“How Not to Give a Slideshow Presentation
Guest Post by the SlidePro a French PowerPoint Presentation Design Agency who share some great Powerpoint presentation tips
If you ever dread either listening to or giving a PowerPoint presentation, it’s worth asking yourself why that is. Is it because you always find yourself bored when listing to a presentation? Or are most of the slide shows you’ve had to sit through in the past horrifically designed?
It is possible to craft a slide show presentation that’s both engaging and beautiful. The key is avoiding a few common pratfalls that are the difference between a presentation that fires your audience up or one that puts them to sleep.
Not Keeping Your Slides Concise
A common mistake most people make when crafting a presentation is putting far too much information on each slide. The point behind a PowerPoint is to concisely sum up the points you are trying to make in your verbal presentation. Don’t force your audience to read through a giant wall of text.
This also means you should not read directly off your slides. Your audience should be able to use your slides as reference, to help better remember the message you are trying to impart to them, but they should not have an entire transcript to attempt to sort through.
Powerpoint Presentation Tips: The less cluttered, the better. Not only will your slides look a lot cleaner when the information presented is more precise but you’ll help guarantee that your audience will be paying more attention to you.
No Consistent Templates
There are plenty of beautiful PowerPoint templates out there. But don’t make your presentation a chance to show off every single one of them. Ideally, you should be keeping the design of your slide show very consistent. Utilize the same or complementing font throughout the show. Don’t change background colors or the template on a whim. Every part of your presentation must look like it fits together.
PowerPoint Presentation Tips: A consistent design will also make sure that your audience will be more focused on the content of your speech, and not trying to figure out what kind of crazy font you’ll use next.
Just as your content matters, so does your delivery method. Keeping your theme consistent is one thing. But ensuring that the theme you’re using works is even more important.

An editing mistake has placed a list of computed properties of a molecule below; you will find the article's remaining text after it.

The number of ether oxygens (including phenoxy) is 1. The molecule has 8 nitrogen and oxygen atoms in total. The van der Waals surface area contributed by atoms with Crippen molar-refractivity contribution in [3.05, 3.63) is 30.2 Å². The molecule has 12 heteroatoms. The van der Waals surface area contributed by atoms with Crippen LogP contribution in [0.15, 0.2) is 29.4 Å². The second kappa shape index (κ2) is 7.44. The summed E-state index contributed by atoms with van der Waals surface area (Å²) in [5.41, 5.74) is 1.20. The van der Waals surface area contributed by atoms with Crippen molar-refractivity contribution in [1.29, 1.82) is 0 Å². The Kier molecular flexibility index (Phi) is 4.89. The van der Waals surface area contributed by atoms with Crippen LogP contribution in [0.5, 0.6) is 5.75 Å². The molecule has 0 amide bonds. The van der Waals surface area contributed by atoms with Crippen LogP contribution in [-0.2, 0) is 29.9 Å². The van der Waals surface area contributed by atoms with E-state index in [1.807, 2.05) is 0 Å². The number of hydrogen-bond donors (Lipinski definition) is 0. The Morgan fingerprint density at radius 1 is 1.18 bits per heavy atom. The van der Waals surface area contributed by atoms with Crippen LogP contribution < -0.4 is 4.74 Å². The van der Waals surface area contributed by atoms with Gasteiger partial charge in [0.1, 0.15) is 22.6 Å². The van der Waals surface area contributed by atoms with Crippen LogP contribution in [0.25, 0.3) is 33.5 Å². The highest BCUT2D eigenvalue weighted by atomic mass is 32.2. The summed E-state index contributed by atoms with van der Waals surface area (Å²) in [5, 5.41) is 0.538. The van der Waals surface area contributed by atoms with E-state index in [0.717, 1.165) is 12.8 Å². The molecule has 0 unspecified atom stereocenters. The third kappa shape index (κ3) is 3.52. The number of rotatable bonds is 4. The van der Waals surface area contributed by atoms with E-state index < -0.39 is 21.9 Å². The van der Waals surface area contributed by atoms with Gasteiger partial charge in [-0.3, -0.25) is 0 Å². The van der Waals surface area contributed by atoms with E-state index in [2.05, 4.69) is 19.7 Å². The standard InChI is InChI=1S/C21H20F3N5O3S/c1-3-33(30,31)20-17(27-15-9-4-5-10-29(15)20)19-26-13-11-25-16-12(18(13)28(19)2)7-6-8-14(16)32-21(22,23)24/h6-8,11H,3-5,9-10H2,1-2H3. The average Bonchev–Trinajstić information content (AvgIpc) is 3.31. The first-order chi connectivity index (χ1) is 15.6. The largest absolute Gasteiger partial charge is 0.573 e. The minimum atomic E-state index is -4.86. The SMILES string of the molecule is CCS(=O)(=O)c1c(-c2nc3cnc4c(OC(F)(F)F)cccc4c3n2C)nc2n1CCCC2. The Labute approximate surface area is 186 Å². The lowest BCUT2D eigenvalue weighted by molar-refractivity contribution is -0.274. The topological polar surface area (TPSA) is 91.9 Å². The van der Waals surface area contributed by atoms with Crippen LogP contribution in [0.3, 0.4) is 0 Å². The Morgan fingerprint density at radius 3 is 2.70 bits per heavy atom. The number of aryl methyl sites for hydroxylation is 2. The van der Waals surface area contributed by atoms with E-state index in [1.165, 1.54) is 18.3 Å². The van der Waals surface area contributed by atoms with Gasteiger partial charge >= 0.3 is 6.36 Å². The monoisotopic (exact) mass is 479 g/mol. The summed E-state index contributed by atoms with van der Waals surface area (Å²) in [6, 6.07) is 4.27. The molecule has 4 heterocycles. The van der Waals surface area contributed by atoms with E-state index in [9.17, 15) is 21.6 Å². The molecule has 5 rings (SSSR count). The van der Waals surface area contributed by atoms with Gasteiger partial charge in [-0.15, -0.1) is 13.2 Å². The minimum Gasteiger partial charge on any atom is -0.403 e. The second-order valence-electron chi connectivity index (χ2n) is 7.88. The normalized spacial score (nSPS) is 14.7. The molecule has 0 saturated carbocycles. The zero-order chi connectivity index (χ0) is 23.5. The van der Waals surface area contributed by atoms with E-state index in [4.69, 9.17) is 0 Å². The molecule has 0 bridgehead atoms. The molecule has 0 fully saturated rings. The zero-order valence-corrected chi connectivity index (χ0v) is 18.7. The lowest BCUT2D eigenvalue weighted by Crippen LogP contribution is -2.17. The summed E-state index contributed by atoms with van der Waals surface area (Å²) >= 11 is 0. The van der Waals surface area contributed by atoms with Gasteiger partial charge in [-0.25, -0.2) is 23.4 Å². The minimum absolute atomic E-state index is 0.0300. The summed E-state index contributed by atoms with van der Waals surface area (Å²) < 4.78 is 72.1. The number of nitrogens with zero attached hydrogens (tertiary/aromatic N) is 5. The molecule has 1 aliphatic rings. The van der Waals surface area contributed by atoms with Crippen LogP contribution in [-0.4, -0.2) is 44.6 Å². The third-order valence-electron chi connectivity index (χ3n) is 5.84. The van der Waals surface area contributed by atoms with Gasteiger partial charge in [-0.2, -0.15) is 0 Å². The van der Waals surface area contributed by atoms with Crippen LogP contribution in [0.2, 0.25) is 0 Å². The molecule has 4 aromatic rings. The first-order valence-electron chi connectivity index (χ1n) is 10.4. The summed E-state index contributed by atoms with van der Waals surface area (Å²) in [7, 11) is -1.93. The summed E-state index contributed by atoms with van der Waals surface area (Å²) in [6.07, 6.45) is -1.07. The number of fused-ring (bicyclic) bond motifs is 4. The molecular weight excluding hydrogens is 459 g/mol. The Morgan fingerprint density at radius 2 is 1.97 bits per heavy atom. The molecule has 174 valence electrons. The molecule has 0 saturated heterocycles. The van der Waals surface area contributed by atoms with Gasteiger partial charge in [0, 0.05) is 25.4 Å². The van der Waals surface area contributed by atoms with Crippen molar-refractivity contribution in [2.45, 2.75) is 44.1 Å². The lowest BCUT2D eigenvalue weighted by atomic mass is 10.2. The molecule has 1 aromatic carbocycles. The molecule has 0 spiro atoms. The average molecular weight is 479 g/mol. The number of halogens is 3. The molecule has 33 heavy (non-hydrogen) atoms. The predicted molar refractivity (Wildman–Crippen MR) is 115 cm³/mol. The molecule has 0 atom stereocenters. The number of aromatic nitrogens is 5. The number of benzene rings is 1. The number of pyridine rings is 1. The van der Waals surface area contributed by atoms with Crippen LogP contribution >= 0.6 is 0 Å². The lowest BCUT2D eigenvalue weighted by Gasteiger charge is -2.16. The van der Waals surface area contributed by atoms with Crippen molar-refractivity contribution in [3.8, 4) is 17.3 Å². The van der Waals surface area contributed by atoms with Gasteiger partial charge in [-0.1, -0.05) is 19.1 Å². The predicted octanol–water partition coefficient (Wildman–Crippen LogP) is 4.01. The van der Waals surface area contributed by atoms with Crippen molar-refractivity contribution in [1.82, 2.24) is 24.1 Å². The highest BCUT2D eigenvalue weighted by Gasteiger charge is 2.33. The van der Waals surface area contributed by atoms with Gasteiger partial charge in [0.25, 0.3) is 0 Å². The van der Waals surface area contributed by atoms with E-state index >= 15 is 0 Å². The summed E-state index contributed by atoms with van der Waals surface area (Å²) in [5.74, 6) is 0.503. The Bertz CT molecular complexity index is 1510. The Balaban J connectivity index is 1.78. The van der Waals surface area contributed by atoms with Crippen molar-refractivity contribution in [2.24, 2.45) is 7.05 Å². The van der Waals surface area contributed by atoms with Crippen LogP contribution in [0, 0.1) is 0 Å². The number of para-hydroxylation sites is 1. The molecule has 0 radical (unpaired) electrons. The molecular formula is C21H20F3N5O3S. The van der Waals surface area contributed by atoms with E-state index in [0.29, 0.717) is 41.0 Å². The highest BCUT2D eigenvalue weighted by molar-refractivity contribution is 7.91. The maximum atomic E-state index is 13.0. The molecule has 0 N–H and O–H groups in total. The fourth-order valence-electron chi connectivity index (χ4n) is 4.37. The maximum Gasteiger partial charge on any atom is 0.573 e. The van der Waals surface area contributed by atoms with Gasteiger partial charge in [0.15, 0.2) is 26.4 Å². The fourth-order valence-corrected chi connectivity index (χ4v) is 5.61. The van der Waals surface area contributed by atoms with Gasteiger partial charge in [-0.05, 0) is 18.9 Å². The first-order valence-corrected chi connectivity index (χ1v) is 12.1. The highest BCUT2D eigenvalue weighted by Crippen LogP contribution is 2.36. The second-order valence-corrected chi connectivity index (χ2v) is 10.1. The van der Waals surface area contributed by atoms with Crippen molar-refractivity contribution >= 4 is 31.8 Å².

In general, you want to make sure that your font is easy to read and understand. Dark font with a light background is recommended. If you insist on a dark background, stick with q light font. Audience members should not have to strain to read what’s on the PowerPoint.
Powerpoint Presentation Tips: When selecting colors, it’s helpful to refer to a color wheel. Colors opposite one another on a color wheel generally go together while colors side by side often clash. Play around with your slides and see what you can come up with.
If you’re not sure what design you should go with for your presentation, it’s often safer to use a template or hire the professionals. Don’t try to guess what looks good on your own, always get a second opinion. Ask your graphic designer friend or that one colleague who always says what’s on their mind.
Not Including Graphs and Charts (If Relevant)
Sometimes, graphs and charts might be exactly what you need to illustrate a specific point. But don’t include a graph or chart if it’s not relevant or truly necessary. Many fantastic presentations are able to do just fine without the addition of a visual chart. But certain topics, such as anything to do with finances or statistics, are lent credibility with the addition of something to truly visualize the point you are trying to make. You can’t, after all, show that profits fell in the third quarter if you don’t provide proof or have a way to visually relate that to the audience.
Not Planning or Rehearsing Ahead of Time
The worst presentations often have one thing in common – the presenter did not prepare properly. Whether they did not rehearse, or their slide show was disorganized, there’s only one remedy – make sure you outline every component of your demonstration.
Along with a script for your speech, you should be outlining what you would like to put in your PowerPoint as well. Remember, like we said earlier, only summarize your points in the PowerPoint. Don’t use it as your sole medium of information. But you want to make sure that what’s on each slide matches up with what you are planning to say for the best results. While you should not read off your slides, you should also make sure that your slides match up with the point you are trying to make.
That’s why it’s also helpful to rehearse a few times before you’re set to present. Enlist a few friends (or that particularly honest colleague) and ask them for feedback. Make sure you’re also testing out the equipment you’ll need to use for your presentation. Nothing sets back a fine PowerPoint back like technical difficulties.
Being a Dull Speaker
It’s not just pretty slides that will make sure your presentation is a hit. You need to make sure you’re an engaging speaker too. It may be helpful to take a public speaking class, or to join a public speaking club, where you can learn how to deliver your messages in a way that ensures that you’re keeping your audience’s attention.
Creating a beautiful PowerPoint takes time and effort but it is possible if you avoid these common pratfalls. Whether you design one yourself or enlist the help of a skilled professional, a strong slide show both enriches a presentation and helps provide a way for audiences to better relate to your topic.